Moonshine Monday: The Mafia

moonshinemonday Welcome to Moonshine Mondays! In the lead up to the release of my Jazz Age-set romance Such a Dance on October 27, I’m rolling out some history, photos, background info and other special features relating to the book.

Sicilians in New York referred to the mafia as La Cosa Nostra: “our thing.” Here’s a quick and dirty history:

Sicilian and other Italian immigrants were members of the New York gangs that terrorized lower Manhattan around the turn of the century, including the notorious Five Points gang. The mafia, loosely organized, committed extortion and other crimes in Harlem, Little Italy, and Brooklyn until Prohibition. During the 1920s, the Mob in New York was mostly controlled by Giuseppe “Joe the Boss” Masseria, although his rule was challenged by Sicilian immigrant Salvatore Maranzano, and there was no love lost between them, and an enormous amount of violence was committed on their behalves.

mafia lucky luciano

Lucky Luciano

Masseria’s right-hand man was Charles “Lucky” Luciano, but Luciano’s friend Meyer Lansky was not much loved within the organization, given that he was a Polish Jew and not Sicilian. Still, Luciano, Lansky, and their associates like Frank Costello, Arnold Rothstein (who fixed the 1919 World Series), and Jack “Legs” Diamond expanded mob operations to include not just extortion and gambling but also bootlegging, and organized crime as we now know it was essentially born.

The mafia had a specific structure. Here’s a pretty good explanation.

In Such a Dance, Lane is a member of the fictional Giambino crime family, recently promoted to caporegime, reporting mostly to David Epstein. Epstein is very loosely based on Meyer Lansky, a insider within the ranks of the Mob, but not family. Lane is a made man, meaning he is family, related to the family’s boss via his father, which affords him some protection.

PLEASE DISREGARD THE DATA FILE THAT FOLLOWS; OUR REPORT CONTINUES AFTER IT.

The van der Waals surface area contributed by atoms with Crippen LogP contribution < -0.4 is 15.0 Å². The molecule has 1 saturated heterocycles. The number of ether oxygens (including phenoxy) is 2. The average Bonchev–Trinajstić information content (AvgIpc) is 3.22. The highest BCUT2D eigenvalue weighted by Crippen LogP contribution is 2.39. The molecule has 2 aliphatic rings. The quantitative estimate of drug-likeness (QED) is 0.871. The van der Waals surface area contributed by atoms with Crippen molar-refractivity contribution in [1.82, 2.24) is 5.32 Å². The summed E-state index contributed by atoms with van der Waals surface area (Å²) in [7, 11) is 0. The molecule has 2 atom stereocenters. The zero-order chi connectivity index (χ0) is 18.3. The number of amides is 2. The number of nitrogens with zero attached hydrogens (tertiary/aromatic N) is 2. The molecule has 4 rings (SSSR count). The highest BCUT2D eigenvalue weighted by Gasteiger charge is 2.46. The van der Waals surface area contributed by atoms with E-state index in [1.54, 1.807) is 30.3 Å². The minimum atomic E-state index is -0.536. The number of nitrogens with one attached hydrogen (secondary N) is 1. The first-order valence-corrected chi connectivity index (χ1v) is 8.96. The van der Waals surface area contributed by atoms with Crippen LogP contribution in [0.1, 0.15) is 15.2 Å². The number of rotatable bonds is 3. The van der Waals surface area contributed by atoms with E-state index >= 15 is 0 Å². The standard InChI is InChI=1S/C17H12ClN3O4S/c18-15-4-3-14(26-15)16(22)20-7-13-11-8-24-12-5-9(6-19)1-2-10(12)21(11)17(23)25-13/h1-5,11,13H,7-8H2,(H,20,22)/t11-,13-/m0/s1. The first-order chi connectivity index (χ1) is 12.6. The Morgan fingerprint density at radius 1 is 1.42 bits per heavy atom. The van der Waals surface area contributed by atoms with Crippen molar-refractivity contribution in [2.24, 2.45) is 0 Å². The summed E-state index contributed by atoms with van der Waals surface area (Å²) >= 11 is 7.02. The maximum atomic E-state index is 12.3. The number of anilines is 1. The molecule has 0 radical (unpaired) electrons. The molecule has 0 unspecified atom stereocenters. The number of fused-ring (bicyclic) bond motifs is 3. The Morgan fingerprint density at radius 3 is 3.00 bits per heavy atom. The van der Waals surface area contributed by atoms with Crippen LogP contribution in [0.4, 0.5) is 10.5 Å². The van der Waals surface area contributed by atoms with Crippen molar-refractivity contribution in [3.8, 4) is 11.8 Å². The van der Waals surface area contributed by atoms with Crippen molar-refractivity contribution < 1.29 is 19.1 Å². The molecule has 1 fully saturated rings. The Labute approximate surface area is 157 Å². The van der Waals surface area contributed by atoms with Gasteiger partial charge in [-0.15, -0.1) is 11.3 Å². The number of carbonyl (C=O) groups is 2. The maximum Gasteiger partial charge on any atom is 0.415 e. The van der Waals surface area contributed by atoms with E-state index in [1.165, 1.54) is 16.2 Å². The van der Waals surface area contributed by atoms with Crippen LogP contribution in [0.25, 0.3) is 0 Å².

And so it is that, at the beginning of the novel, Epstein offers Lane something incredible: a club catering specifically to men seeking men.

In reality, dance halls and “resorts” for gay men had existed in New York since the late nineteenth century, particularly along the Bowery and in Greenwich Village.

In the novel, Epstein tells Lane that, by opening the Marigold Club, he’s filling a niche, since so many of these places had been raided and shut down in the last decade or two. Epstein isn’t really interested in giving homosexual men a space specifically; he’s an opportunist who sees profit potential.

Indeed, the actual mafia started opening gay clubs in the 1930s purely because, as with bootlegging, prostitution, and gambling, they saw profit in illegal businesses. (Until Stonewall, it was essentially illegal to be gay in New York City, and gay men were routinely arrested for lewd conduct.) So Epstein was just a few years ahead of his time.

The Stonewall Inn was, in fact, opened in 1967 by the mafia. I modeled the Marigold on Stonewall a little; in both instances, the mafia paid off local law enforcement to overlook all the same-sex dancing. In the case of Stonewall, one of the factors in the famous 1969 raid that sparked the riots was that the police were cracking down on mafia activity and not necessarily homosexual activity. There’s more about that here and even more here.

The mafia plays a big role in Such a Dance and had a role in the gay rights movement that shouldn’t be overlooked.

For further reading, David Wallace’s Capital of the World is a great overview of New York City in the 1920s, including a few chapters on the mafia and more information about Luciano and Lansky (as well as information about LGBT subcultures in NYC in the era).